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Jacob Christian Schäffer (1718—1790)

Enough already. More than enough. It’s not that I’ve got anything against Charles Darwin, but there are others who deserve mention too, and the curse of organised memorialising — especially when cued by anniversaries — is that with commemorative books, conferences, anthologies, discussion panels, seminars, TV shows and interviews the hagiographical tendency begins to run out of control. You’d think there’d been no serious biology before him.

Darwin certainly did a lot for the barnacle, rescuing this humble crustacean from the obscurity of a dark and unsalubrious existence on the bottoms of ships, and giving it an honorable well-lighted evolutionary place. Rebecca Stott tells the story well in her 2003 book Darwin and the Barnacle, taking her readers from the 1820s when a lonely fugitive from Edinburgh’s medical school was poking about in rockpools, to the illustrious Royal Medalist at the end of his career.

But here I’m writing about someone else — Jacob Christian Schäffer. Darwin’s dissecting expertise was remarkable: but that’s not so surprising since his microscopes were of a relatively modern type. What we find in the German Schäffer, one hundred years before, is observing and dissecting of such quality that not until the era of photography have some of his drawings been much improved upon. This with an instrument surmised to have had a body of turned wood, focussing being done by sliding three lenses up and down inside a pasteboard tube covered with fish-skin leather.

Born in Querfurt, near Halle, in Thuringia, Schäffer received no formal education in science or medicine. Between 1736 and 1738 he studied theology and much later in life became an honorary Doctor of Divinity. As Geoffrey Fryer writes in the June 2008 Notes and Records of the Royal Society he moved easily between religion, philosophy, and science. In the course of a prodigiously active life he produced numerous volumes on fungi, entomology, ornithology, and freshwater crustacea, using his leisure hours to invent a washing machine, to devise new kinds of saw and furnace, to conduct experiments on electricity, colors, and optics (he’s still famous for his prisms and lenses), and to pioneer the use of plant fibre for making paper. A distinguished member of German academies and societies, he became a Fellow of the British Royal Society in 1764.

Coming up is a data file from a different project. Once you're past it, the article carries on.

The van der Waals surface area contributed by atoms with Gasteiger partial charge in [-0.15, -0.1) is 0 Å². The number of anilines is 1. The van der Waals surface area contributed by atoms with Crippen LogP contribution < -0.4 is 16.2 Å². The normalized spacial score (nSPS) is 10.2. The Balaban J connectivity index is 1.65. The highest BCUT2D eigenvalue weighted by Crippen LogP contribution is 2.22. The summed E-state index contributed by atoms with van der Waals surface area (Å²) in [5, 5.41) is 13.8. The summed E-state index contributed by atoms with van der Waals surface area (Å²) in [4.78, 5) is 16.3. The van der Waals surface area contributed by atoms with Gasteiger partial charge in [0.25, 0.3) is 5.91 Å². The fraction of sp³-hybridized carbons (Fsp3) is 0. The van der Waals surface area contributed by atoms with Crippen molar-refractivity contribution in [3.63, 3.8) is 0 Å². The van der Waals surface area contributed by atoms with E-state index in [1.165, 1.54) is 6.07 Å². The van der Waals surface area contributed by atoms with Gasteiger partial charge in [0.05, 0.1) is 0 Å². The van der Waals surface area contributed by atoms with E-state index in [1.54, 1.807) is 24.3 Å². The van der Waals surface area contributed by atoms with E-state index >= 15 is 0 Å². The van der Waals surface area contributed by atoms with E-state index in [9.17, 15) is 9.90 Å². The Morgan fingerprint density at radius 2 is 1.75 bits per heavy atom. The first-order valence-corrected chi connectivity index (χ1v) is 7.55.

But as Geoffrey Fryer tells the tale (and this is where the German’s own interests parallel those of Darwin later) it was “his studies on what are popularly known as waterfleas that best reveal Schäffer’s biological competence and diverse talents.” Zoologically, waterfleas are Daphnia and are branchiopod crustaceans. They are very small, the females of most species being 2-3 mm long. Found in ponds in European summers they were described in 1664 by Henry Power, FRS, as

An innumerable company of little whitish Animals which move up and down the water with jerks and stops in their motion; in which Animals we could discover two little horns and leggs, but never could get to see it quick in the Microscope, for as soon as it is taken out of the water it is perfectly dead.

In 1669 Jan Swammerdam provided the earliest illustrations of Daphnia. In 1699 Antoni van Leeuwenhoek “removed embryos from the brood pouch of what was probably a Daphnia.” Another member of the Royal Society, Henry Baker, provided another illustration of Daphnia in 1753, but (as Fryer dryly notes) its “level of accuracy can be judged by the fact that he believed it had two eyes.” It has only one.

In sharp contrast to these men, Schäffer revealed numerous previously unknown and unsuspected anatomical details — its cuticular headshield, compound eye and muscles that keep it constantly in motion, heart, cerebral ganglion, gut, alimentary canal, thorax, caeca, mandibles, food-filtering screens… How all this was done with nothing more than a crude miscroscope, a needle, and a steady hand and eye is difficult to conceive: but it was. The result revealed in this humble animal “structures of hitherto unimagined complexity.”

The Royal Society’s Notes and Records for 20 June 2008 reproduces Schäffer’s original illustrations. Like van Leeuwenhoek he employed an artist to do drawings that were later engraved and colored. Wikipedia provides a handsome plate, above, from Schäffer’s Elementa entomologica. It is greatly to be regretted that there is no picture of his washing machine.

Posted in Science.